This is the first of a two-part interview with Kevin Noertker, CEO and co-founder of Ampaire, which covers electric mobility, electric batteries and the future of sustainable aviation.

You can read part two here.

At the Revolution.Aero event in San Francisco, electric, hydrogen and biofuel companies made headwinds.

One company that stood out during the conference was Ampaire, a new electric aircraft manufacturer thathas been flying prototype hybrid-electric designs since 2019 and plans to certify its first commercial product, the Eco Caravan, in 2024.

Its secret sauce is its use of a Cessna 337 Skymaster technology testbed aircraft enabling it to test and refine elements of a hybrid-electric propulsion system that can then be transferred to commercial products such as the Eco Caravan.

This means that the manufacturer can speed-track its certification process compared to those starting off with a clean-sheet aircraft.

We chatted with Kevin Noertker, CEO and co-founder of Ampaire, the man behind this novel invention.

Tell us a bit about Ampaire.

We founded the company six and a half years ago with a vision for what could be done with electric vehicle technology to drive sustainable aviation. New propulsion technology is the driver for each revolution in aviation, whether that's the dawn of powered flight or the dawn of the jet age about 70 years ago.

Now, we have new propulsion technology, electric vehicle technology, which is enabling a really transformative shift in the way we can fly, the way vehicles can be designed, and the way they impact the world around us.

At Ampaire, we're looking to pioneer this exciting technology area and deploy it in the most meaningful areas.

"We have new propulsion technology, electric vehicle technology, which is enabling a really transformative shift in the way we can fly, the way vehicles can be designed, and the way they impact the world around us."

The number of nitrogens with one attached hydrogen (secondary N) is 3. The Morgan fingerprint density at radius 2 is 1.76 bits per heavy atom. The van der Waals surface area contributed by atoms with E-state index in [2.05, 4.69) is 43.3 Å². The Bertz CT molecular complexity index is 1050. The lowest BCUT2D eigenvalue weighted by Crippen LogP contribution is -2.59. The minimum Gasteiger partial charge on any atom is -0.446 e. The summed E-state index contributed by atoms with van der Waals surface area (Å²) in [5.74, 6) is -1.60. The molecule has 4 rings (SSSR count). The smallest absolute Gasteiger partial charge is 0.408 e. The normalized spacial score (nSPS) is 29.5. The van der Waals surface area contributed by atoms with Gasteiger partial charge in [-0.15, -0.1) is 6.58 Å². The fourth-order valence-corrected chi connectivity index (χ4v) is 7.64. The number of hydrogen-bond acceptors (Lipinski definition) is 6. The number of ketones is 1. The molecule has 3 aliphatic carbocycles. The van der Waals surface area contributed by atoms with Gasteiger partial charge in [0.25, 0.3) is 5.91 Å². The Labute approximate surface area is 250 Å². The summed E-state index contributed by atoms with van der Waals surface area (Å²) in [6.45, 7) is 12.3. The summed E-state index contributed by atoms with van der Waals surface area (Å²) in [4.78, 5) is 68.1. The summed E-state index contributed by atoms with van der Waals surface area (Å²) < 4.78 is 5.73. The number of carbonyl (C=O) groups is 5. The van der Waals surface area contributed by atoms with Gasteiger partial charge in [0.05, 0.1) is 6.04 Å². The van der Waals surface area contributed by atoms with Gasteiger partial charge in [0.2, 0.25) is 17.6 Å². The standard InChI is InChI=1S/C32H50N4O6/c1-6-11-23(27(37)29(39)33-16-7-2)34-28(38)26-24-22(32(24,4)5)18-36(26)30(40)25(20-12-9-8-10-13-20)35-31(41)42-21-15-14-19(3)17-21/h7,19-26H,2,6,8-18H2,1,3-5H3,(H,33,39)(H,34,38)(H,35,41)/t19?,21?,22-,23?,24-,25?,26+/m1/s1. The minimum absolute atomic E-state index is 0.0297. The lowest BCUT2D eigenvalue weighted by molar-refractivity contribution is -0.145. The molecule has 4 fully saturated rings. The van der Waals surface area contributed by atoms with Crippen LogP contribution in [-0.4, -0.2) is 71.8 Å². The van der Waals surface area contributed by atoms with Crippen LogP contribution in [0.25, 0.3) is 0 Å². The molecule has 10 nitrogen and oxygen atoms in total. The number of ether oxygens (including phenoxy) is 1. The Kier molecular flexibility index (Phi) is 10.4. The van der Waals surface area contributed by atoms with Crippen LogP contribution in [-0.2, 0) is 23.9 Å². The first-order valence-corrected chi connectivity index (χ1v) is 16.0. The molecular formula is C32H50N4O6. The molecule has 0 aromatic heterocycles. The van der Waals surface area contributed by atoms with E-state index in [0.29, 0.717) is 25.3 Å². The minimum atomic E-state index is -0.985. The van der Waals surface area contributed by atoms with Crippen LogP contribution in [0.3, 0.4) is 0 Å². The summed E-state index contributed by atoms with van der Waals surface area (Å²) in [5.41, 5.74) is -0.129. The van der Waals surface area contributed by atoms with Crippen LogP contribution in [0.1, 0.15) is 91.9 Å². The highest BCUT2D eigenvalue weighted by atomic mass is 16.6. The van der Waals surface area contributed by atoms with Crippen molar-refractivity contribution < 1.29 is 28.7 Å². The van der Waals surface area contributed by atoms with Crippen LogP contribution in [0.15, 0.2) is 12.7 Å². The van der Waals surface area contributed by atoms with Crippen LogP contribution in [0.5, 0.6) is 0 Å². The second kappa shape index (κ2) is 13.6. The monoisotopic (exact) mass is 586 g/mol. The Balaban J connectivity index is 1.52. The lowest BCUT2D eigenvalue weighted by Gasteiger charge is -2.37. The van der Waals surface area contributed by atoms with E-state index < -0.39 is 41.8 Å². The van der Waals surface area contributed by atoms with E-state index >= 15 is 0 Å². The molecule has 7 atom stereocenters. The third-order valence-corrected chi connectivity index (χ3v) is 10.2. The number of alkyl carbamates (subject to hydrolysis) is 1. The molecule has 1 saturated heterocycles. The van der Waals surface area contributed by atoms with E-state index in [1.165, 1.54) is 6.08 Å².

Our mission is to be the world's most trusted developer of practical, compelling, electrified aircraft all the way from humble beginnings with short-haul cargoto a distant future of supersonic travel, but taking a pragmatic step-by-step approach along the way.

I remember you were telling me in San Francisco that you believe you can be certified by 2024 because in the end, it's a conventional aircraft. It's just that the engine is different, right?

That's right. Our approach, as I mentioned, is very practical. It’s about focusing on the necessary and hard problems first and moving very rapidly with getting those into deployed applications.

We are starting with propulsion systems for existing aircraft types. That's the first step for us. We're getting what regulators would call an STC, a supplemental type certificate, which is basically an engine upgrade for airplanes.

"From a regulatory standpoint, it's much more efficient to certify an engine upgrade than it is to certify an entire new airplane."

Our first product is the Cessna Grand Caravan, the Cessna 208B, a nine-seat airplane. We remove the baseline combustion engine and put in our hybrid electric system. From a regulatory standpoint, it's much more efficient to certify an engine upgrade than it is to certify an entirely new airplane.

That's how we're able to move with confidence so quickly through the certification path compared to, for example, those who are doing clean-sheet designs.

You've been testing mainly on the Cessna aircraft, correct?  

That's right. Much of our testing to date has been done on the Cessna 337 Skymaster, an awesome technology testbed. It has in-line twin engines. We have replaced one of those combustion engines with an electric drive system, which gives us the type of redundancy that you would want in an experimental flying testbed.

Over the last three and a half years, we've been able to upgrade our systems rapidly. We were the first in the world to fly silicon carbide inverters, at least to our knowledge. We were able to take new technology and deploy it rapidly into our testbed--build, test and fly those systems, and then iterate on our design very rapidly.